One of the most upbeat images in Black Farmers, and its only household interior, is the Lamar family saying grace at a well-laden table. FSA photographers used mealtime to show how a family was doing. This photograph could be a Russell Lee, but Ficara has the advantage of more modern lighting.
A photograph of children helping with tobacco harvest brings back memories of working on my grandfather's three-acre tobacco farm in Connecticut. The family farm gave me an appreciation of work, nature and the land that my children missed in urban life. This documentary is about the loss of a direct connection to roots in the land, a loss now common. Hoover Johnson in his barn inspecting a tobacco leaf is a wonderful, backlit semi-silhouette. This is a true gesture, at the heart of farming: how fine is this year's crop?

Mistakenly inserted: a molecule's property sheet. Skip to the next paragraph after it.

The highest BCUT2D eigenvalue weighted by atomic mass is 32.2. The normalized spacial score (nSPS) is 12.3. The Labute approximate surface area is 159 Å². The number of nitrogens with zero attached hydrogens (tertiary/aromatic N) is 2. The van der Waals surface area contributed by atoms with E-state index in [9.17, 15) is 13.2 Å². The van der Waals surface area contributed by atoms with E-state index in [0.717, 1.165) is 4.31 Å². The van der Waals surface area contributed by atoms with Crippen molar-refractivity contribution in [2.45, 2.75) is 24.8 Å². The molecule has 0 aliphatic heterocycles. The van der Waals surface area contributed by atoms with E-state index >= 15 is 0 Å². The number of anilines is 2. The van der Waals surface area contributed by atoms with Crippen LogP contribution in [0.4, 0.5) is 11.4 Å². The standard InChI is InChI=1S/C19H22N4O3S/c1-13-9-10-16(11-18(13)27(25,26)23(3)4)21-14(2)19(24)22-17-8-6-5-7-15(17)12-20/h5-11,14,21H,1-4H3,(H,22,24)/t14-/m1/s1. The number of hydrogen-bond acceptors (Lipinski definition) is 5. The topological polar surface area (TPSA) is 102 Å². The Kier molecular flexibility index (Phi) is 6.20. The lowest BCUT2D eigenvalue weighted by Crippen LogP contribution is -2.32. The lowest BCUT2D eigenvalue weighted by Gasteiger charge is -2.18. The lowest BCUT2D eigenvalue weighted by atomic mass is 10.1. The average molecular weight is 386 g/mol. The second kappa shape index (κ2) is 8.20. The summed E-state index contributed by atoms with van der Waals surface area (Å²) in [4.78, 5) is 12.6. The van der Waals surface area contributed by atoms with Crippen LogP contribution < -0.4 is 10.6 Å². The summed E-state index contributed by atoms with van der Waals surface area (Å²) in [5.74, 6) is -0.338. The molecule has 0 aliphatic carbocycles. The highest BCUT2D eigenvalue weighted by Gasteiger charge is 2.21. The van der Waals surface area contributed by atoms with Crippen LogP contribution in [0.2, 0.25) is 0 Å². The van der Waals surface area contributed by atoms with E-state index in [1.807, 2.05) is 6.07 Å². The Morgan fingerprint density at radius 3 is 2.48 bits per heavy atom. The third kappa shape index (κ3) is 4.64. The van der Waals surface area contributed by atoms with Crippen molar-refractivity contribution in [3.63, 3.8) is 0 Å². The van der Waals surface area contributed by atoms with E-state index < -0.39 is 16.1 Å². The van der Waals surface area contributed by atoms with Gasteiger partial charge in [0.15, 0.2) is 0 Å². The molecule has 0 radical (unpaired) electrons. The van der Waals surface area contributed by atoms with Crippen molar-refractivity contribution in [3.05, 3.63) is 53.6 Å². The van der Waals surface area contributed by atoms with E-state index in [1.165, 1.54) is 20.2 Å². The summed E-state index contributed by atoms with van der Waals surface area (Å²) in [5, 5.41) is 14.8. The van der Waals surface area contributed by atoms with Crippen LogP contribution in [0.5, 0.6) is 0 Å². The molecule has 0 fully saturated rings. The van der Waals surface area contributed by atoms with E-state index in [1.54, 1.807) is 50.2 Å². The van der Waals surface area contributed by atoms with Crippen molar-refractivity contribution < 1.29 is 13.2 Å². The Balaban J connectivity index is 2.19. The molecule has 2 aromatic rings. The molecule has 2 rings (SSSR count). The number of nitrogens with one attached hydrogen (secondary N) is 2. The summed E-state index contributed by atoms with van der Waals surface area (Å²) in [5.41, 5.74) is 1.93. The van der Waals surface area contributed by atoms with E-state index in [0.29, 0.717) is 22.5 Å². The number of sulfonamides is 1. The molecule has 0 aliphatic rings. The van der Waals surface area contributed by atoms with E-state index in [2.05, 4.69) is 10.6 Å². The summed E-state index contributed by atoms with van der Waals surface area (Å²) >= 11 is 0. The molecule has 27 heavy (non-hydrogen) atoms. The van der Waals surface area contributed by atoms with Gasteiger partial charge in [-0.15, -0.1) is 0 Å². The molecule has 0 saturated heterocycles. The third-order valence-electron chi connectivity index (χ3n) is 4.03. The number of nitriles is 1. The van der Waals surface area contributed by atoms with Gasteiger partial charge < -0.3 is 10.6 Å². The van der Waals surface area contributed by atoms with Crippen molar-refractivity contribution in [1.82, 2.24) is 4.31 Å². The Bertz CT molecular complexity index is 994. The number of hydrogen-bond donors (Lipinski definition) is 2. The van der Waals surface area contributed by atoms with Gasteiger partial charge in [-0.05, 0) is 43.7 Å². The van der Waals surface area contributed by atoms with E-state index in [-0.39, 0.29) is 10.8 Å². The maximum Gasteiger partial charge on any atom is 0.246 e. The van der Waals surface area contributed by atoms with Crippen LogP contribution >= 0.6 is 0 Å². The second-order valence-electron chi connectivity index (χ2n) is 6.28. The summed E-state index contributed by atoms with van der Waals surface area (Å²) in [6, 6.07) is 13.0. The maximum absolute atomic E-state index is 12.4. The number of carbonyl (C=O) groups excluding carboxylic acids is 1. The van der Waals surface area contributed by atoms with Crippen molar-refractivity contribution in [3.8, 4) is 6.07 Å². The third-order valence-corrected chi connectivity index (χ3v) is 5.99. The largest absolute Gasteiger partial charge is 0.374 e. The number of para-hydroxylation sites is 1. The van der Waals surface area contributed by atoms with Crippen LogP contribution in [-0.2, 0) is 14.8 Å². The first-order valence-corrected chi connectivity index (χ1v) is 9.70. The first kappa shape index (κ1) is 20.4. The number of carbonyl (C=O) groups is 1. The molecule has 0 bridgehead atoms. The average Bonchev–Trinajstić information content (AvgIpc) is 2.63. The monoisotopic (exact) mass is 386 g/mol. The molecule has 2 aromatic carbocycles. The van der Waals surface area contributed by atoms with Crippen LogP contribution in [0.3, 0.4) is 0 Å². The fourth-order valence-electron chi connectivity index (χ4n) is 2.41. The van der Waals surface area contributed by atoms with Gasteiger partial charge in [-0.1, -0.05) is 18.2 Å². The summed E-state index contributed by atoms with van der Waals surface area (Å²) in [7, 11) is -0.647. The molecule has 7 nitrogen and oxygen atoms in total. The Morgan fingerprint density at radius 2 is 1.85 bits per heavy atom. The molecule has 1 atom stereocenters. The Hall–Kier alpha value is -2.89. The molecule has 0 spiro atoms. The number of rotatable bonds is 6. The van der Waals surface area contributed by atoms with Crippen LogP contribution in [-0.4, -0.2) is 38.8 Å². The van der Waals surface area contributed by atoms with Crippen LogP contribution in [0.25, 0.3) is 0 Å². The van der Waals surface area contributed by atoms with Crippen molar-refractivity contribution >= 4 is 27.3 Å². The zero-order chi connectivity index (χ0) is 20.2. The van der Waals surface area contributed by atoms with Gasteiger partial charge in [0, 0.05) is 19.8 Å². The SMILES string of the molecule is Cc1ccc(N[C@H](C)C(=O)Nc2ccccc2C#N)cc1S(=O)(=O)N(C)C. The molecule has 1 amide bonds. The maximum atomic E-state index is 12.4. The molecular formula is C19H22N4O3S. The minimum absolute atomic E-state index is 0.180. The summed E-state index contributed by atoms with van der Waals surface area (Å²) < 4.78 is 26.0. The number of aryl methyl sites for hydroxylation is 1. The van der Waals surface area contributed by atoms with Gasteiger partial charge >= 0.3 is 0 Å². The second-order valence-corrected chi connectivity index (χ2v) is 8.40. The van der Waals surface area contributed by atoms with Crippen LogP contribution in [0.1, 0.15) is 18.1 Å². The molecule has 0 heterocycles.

What too many photographers and some of their critics miss about documentary is the significance of narrative. We expect narrative from our filmic/video documentaries, and too often ignore it when considering still photography. We all appreciate wonderful individual pictures. Dorothea Lange's migrant mother, the most honored FSA photograph, and Russell Lee's child comforting her ill mother are strong implied narratives in a frame. As powerful as they are, much of their impact depends on shared knowledge of context (the Great Depression), as well as their universal human values.